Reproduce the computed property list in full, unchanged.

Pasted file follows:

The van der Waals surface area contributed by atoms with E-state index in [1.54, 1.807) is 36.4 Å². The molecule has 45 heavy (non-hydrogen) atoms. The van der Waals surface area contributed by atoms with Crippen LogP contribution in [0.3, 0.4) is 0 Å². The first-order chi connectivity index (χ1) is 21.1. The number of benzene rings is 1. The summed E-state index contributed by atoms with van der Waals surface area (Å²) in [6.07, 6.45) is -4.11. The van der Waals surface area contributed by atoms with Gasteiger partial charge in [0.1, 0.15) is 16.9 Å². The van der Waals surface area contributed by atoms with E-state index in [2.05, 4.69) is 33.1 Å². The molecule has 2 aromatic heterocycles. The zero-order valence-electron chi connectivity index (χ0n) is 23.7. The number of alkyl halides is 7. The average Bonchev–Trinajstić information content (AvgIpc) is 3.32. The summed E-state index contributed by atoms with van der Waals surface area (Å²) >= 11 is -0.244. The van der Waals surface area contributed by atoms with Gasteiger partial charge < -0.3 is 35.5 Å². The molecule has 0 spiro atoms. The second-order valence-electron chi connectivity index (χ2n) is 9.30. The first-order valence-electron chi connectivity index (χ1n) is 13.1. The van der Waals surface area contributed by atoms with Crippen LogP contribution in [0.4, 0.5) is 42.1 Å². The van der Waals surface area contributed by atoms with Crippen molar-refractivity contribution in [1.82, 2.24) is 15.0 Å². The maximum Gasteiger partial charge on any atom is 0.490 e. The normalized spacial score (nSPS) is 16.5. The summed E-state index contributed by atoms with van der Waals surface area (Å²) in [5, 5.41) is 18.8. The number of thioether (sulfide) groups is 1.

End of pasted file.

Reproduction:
The van der Waals surface area contributed by atoms with E-state index in [1.54, 1.807) is 36.4 Å². The molecule has 45 heavy (non-hydrogen) atoms. The van der Waals surface area contributed by atoms with Crippen LogP contribution in [0.3, 0.4) is 0 Å². The first-order chi connectivity index (χ1) is 21.1. The number of benzene rings is 1. The summed E-state index contributed by atoms with van der Waals surface area (Å²) in [6.07, 6.45) is -4.11. The van der Waals surface area contributed by atoms with Gasteiger partial charge in [0.1, 0.15) is 16.9 Å². The van der Waals surface area contributed by atoms with E-state index in [2.05, 4.69) is 33.1 Å². The molecule has 2 aromatic heterocycles. The zero-order valence-electron chi connectivity index (χ0n) is 23.7. The number of alkyl halides is 7. The average Bonchev–Trinajstić information content (AvgIpc) is 3.32. The summed E-state index contributed by atoms with van der Waals surface area (Å²) >= 11 is -0.244. The van der Waals surface area contributed by atoms with Gasteiger partial charge < -0.3 is 35.5 Å². The molecule has 0 spiro atoms. The second-order valence-electron chi connectivity index (χ2n) is 9.30. The first-order valence-electron chi connectivity index (χ1n) is 13.1. The van der Waals surface area contributed by atoms with Crippen LogP contribution in [0.4, 0.5) is 42.1 Å². The van der Waals surface area contributed by atoms with Crippen molar-refractivity contribution in [1.82, 2.24) is 15.0 Å². The maximum Gasteiger partial charge on any atom is 0.490 e. The normalized spacial score (nSPS) is 16.5. The summed E-state index contributed by atoms with van der Waals surface area (Å²) in [5, 5.41) is 18.8. The number of thioether (sulfide) groups is 1.